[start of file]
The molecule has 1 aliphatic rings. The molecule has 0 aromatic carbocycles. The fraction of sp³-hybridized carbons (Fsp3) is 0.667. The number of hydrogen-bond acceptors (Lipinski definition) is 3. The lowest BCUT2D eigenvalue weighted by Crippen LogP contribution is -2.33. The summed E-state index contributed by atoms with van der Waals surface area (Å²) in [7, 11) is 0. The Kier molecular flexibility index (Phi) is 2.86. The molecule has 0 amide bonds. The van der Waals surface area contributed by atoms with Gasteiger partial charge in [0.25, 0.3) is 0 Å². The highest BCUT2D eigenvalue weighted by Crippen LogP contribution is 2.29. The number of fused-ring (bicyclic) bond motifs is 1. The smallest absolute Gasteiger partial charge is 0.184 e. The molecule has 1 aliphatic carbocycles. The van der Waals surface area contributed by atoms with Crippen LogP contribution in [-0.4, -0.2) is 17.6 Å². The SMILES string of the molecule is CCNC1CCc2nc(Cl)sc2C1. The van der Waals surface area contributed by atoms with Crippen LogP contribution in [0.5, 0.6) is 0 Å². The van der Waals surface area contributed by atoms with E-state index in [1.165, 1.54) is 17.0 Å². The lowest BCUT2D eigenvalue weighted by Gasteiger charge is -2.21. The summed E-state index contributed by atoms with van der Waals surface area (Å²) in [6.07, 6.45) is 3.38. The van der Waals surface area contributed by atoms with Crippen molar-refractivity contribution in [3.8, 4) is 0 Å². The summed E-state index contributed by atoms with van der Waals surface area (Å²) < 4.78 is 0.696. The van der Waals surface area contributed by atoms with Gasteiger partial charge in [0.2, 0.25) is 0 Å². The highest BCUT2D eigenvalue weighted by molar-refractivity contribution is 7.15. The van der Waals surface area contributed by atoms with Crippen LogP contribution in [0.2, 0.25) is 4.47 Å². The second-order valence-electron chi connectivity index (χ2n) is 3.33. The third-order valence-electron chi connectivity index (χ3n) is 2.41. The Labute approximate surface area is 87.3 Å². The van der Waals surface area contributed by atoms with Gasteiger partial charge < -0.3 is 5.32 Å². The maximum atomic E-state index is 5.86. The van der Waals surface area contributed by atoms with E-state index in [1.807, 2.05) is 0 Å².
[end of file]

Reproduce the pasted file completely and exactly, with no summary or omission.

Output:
The molecule has 1 aliphatic rings. The molecule has 0 aromatic carbocycles. The fraction of sp³-hybridized carbons (Fsp3) is 0.667. The number of hydrogen-bond acceptors (Lipinski definition) is 3. The lowest BCUT2D eigenvalue weighted by Crippen LogP contribution is -2.33. The summed E-state index contributed by atoms with van der Waals surface area (Å²) in [7, 11) is 0. The Kier molecular flexibility index (Phi) is 2.86. The molecule has 0 amide bonds. The van der Waals surface area contributed by atoms with Gasteiger partial charge in [0.25, 0.3) is 0 Å². The highest BCUT2D eigenvalue weighted by Crippen LogP contribution is 2.29. The number of fused-ring (bicyclic) bond motifs is 1. The smallest absolute Gasteiger partial charge is 0.184 e. The molecule has 1 aliphatic carbocycles. The van der Waals surface area contributed by atoms with Crippen LogP contribution in [-0.4, -0.2) is 17.6 Å². The SMILES string of the molecule is CCNC1CCc2nc(Cl)sc2C1. The van der Waals surface area contributed by atoms with Crippen LogP contribution in [0.5, 0.6) is 0 Å². The van der Waals surface area contributed by atoms with E-state index in [1.165, 1.54) is 17.0 Å². The lowest BCUT2D eigenvalue weighted by Gasteiger charge is -2.21. The summed E-state index contributed by atoms with van der Waals surface area (Å²) in [6.07, 6.45) is 3.38. The van der Waals surface area contributed by atoms with Crippen molar-refractivity contribution in [3.8, 4) is 0 Å². The summed E-state index contributed by atoms with van der Waals surface area (Å²) < 4.78 is 0.696. The van der Waals surface area contributed by atoms with Gasteiger partial charge in [0.2, 0.25) is 0 Å². The highest BCUT2D eigenvalue weighted by molar-refractivity contribution is 7.15. The van der Waals surface area contributed by atoms with Crippen LogP contribution in [0.2, 0.25) is 4.47 Å². The second-order valence-electron chi connectivity index (χ2n) is 3.33. The third-order valence-electron chi connectivity index (χ3n) is 2.41. The Labute approximate surface area is 87.3 Å². The van der Waals surface area contributed by atoms with Gasteiger partial charge < -0.3 is 5.32 Å². The maximum atomic E-state index is 5.86. The van der Waals surface area contributed by atoms with E-state index in [1.807, 2.05) is 0 Å².